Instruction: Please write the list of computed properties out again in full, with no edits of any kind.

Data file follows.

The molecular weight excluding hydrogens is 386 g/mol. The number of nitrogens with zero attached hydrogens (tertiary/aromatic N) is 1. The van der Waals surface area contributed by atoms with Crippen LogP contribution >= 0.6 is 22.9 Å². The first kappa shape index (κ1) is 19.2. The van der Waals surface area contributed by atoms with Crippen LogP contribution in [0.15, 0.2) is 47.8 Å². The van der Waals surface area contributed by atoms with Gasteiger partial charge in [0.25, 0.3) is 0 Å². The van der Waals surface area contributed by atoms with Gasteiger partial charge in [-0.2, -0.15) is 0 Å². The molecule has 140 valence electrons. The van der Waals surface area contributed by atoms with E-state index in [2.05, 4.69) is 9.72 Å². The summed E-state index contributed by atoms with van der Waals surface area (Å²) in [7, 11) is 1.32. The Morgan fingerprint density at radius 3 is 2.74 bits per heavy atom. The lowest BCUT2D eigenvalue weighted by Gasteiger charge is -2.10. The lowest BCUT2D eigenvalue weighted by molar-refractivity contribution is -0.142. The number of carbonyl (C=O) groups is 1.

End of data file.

The molecular weight excluding hydrogens is 386 g/mol. The number of nitrogens with zero attached hydrogens (tertiary/aromatic N) is 1. The van der Waals surface area contributed by atoms with Crippen LogP contribution >= 0.6 is 22.9 Å². The first kappa shape index (κ1) is 19.2. The van der Waals surface area contributed by atoms with Crippen LogP contribution in [0.15, 0.2) is 47.8 Å². The van der Waals surface area contributed by atoms with Gasteiger partial charge in [0.25, 0.3) is 0 Å². The van der Waals surface area contributed by atoms with Gasteiger partial charge in [-0.2, -0.15) is 0 Å². The molecule has 140 valence electrons. The van der Waals surface area contributed by atoms with E-state index in [2.05, 4.69) is 9.72 Å². The summed E-state index contributed by atoms with van der Waals surface area (Å²) in [7, 11) is 1.32. The Morgan fingerprint density at radius 3 is 2.74 bits per heavy atom. The lowest BCUT2D eigenvalue weighted by Gasteiger charge is -2.10. The lowest BCUT2D eigenvalue weighted by molar-refractivity contribution is -0.142. The number of carbonyl (C=O) groups is 1.